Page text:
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New to expediting (old to 18 wheeling)

Spartan

Active Expediter
Offline
I am looking at expediting vs "regular" trucking and hope to get some good advise from the experienced hands here.
I've been a class-A for 12 years, about 6 as an o/o and am hoping that running a Sprinter or a CV would be a healthier and happier way to drive.

PLEASE correct me if I'm wrong, but I am thinking that parking.. (sleeping) will be better out front with the cars and RVs, that I can get fuel and groceries in town instead of always being captive at the truck stop. Hopefully, between loads I could go to a movie or sight-see a little, which I could never do in the rig because of parking. Overhead clearances, turn-arounds, lower tolls...I can see many advantages....so what am I missing?

I realize a straight truck has it's advantages, but I really want to "enjoy" my next few years on the road, and the van looks like it would allow me to use my down-time better and cut stress from hunting for parking and trying to sleep beside noisy reefers...what do you think? Am I crazy?

I don't mind waiting a bit between loads, especially if I am not trapped at the trkstp...and I would really like to find out some realistic ideas of average loaded, deadhead miles, mpg and income targets I should aim at. I know it varies for everyone, but a general idea would be greatly appreciated.

I travel very light and don't need much home-time...so should I get a van and try this?

Any advice welcomed, Thanks
 

cheri1122

Veteran Expediter
Driver
Offline
I am looking at expediting vs "regular" trucking and hope to get some good advise from the experienced hands here.
I've been a class-A for 12 years, about 6 as an o/o and am hoping that running a Sprinter or a CV would be a healthier and happier way to drive.

A cargo van would probably not be good for either your mental or financial health, as there are too many available everywhere, most of the time. a Sprinter is better, but if you go that route, read the advice from the guys who own them [esp on maintenance & repairs], because they are not just taller vans.

PLEASE correct me if I'm wrong, but I am thinking that parking.. (sleeping) will be better out front with the cars and RVs, that I can get fuel and groceries in town instead of always being captive at the truck stop. Hopefully, between loads I could go to a movie or sight-see a little, which I could never do in the rig because of parking. Overhead clearances, turn-arounds, lower tolls...I can see many advantages....so what am I missing?

I drive a S/T, and am not 'captive in a truck stop': I'm parked at Costco right now, but am usually at WalMart, a grocery store, big box [Home Depot, Lowe's, etc] or even a movie theater lot. Keep out of the customers way, and you're generally left alone. [And be a good citizen, so no one has cause for complaint.]

I realize a straight truck has it's advantages, but I really want to "enjoy" my next few years on the road, and the van looks like it would allow me to use my down-time better and cut stress from hunting for parking and trying to sleep beside noisy reefers...what do you think? Am I crazy?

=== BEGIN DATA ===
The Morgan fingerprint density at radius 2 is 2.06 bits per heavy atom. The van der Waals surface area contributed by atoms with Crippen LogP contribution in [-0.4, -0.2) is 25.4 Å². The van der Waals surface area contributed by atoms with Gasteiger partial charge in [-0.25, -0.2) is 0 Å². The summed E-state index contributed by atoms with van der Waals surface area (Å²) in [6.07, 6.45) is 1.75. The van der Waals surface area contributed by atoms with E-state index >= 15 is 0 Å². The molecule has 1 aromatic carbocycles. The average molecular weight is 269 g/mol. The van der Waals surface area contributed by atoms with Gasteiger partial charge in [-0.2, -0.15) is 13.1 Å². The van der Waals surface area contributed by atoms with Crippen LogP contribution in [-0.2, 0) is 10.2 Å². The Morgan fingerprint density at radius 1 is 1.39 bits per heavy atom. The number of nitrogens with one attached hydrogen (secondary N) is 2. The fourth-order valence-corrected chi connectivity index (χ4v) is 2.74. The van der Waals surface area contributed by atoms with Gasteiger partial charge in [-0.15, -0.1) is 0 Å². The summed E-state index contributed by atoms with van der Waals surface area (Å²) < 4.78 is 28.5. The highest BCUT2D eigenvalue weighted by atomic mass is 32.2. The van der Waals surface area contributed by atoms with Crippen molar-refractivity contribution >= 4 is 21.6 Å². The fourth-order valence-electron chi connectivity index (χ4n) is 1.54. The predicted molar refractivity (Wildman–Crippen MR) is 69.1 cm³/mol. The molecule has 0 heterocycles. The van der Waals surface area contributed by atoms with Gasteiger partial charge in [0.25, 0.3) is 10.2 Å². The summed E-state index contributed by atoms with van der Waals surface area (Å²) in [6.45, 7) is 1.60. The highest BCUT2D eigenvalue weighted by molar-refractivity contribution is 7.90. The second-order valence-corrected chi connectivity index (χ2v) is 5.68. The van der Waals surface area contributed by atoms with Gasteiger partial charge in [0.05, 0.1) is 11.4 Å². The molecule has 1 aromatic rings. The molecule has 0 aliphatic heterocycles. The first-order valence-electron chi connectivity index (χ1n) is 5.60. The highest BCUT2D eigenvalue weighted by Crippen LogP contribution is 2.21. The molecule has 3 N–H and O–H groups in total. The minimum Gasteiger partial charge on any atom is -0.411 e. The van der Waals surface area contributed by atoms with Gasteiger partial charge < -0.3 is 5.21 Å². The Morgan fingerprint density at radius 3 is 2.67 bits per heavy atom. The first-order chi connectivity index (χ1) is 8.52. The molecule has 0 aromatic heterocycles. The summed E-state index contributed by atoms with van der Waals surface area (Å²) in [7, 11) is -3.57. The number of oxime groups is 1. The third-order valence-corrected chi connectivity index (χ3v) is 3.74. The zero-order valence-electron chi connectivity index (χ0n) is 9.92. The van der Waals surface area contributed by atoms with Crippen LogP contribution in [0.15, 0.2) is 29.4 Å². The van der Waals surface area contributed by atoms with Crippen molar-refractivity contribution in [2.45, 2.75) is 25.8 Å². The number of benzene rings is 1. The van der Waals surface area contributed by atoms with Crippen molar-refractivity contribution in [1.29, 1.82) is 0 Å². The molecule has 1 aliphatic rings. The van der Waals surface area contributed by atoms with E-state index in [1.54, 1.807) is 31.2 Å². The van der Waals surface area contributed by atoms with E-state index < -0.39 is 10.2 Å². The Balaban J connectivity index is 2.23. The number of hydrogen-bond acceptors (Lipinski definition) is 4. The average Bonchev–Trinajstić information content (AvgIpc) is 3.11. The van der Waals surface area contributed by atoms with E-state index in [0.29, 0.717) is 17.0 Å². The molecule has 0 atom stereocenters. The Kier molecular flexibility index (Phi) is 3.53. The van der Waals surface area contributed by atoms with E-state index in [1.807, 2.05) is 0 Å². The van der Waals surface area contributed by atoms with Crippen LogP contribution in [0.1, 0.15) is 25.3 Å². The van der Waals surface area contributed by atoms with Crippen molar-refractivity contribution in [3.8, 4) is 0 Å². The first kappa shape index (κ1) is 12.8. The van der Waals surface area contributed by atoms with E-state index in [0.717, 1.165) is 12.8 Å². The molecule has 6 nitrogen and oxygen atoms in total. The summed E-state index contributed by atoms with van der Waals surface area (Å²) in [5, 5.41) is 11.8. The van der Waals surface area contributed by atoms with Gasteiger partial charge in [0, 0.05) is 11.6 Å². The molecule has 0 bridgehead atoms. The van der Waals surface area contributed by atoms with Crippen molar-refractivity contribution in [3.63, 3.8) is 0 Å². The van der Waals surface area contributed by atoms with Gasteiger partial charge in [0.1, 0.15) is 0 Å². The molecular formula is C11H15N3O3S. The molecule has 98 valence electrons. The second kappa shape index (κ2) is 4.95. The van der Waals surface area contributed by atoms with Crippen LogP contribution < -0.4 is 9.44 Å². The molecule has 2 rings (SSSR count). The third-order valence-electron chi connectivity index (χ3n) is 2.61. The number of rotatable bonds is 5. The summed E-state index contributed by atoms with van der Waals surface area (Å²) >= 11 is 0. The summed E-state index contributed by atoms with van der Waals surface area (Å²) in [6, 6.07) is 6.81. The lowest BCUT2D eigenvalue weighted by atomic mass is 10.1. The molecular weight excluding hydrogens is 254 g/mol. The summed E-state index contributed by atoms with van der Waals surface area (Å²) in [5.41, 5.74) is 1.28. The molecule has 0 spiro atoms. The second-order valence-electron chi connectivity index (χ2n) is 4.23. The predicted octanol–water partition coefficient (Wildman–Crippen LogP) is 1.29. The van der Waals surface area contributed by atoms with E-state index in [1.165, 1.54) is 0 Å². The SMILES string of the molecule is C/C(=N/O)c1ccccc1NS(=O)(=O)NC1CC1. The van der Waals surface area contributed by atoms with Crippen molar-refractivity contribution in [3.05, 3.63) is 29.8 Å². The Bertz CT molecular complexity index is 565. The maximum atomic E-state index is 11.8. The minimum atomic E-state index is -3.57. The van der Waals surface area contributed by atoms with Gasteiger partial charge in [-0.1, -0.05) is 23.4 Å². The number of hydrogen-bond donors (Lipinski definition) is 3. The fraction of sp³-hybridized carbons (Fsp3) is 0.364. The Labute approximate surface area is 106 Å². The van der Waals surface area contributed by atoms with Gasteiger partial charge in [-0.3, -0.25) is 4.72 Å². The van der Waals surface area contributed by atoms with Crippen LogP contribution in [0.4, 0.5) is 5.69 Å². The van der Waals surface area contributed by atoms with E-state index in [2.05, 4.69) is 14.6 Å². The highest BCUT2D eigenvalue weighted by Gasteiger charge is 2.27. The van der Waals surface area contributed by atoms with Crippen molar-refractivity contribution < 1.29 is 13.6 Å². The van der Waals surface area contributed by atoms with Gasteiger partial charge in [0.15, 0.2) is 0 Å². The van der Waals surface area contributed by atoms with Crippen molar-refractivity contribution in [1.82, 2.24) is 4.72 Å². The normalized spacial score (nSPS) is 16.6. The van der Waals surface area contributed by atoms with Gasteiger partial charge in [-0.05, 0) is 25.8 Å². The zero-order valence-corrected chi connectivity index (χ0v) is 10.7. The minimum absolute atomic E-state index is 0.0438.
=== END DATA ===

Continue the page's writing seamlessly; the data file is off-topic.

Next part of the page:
On the evidence of one post, I wouldn't presume to guess, lol, but if you are, so are lots of us - we don't like sleeping next to noisy reefers either.

I don't mind waiting a bit between loads, especially if I am not trapped at the trkstp...and I would really like to find out some realistic ideas of average loaded, deadhead miles, mpg and income targets I should aim at. I know it varies for everyone, but a general idea would be greatly appreciated.

Avg loaded and DH miles can be supplied by recruiters at whichever carriers you're considering, or by sending a private msg to individuals with those carriers [if they drive a van/Sprinter], or ask the ones you see parked out in the world.
MPG is variable, depending on many factors, some of which are solely up to you - but you can find some info by typing 'mpg' into the search function here.
Income targets? Depends on need, so that's entirely up to you. whether it's doable is what you want to learn, after you've chosen a vehicle, of course.

I travel very light and don't need much home-time...so should I get a van and try this?

Dang, but you ask questions no one [but yourself] can answer, lol. I'd say no to the van, but otherwise, start gathering info [if you can go to an EO seminar, it's worth the time] and narrowing down the choices to where you can answer it for yourself. Take your time - get as much info as you can, and filter it for what you need,
Good luck! :)

Any advice welcomed, Thanks
 

paullud

Veteran Expediter
Offline
I would take another look at straight trucks, they usually get to park out front at the truck stops and I always see them at Walmart or malls, the parking opportunities go way up in a ST. I would look at an HCV or Sprinter and avoid buying a regular van if you can since the bigger load capacity is an advantage.

Posted with my Droid EO Forum App
 

Spartan

Active Expediter
Offline
Thank you for your help, it is sincerely appreciated.
It is disappointing to hear that a van isn't practical, but better to hear it now.
Would you ever consider (I think they are called) a cube van...like the Chevy independence 500?...better, worse or about the same as a Sprinter?
I really want to see if there is a type that stays below the 10,000# limit and get away from logs and "no trucks allowed" signs! Thanks again.
 

Monty

Expert Expediter
Offline
I can tell you this .... after years of driving a semi, the worst thing that will happen to you is the life style change.

Expediting is feast or famine. If that phone does not ring, there is no load.

Sort of like sitting at the firehouse, waiting, then going like hell to put out someone's fire.

If you thought a 34 hour reset was bothersome, try 96 hour one!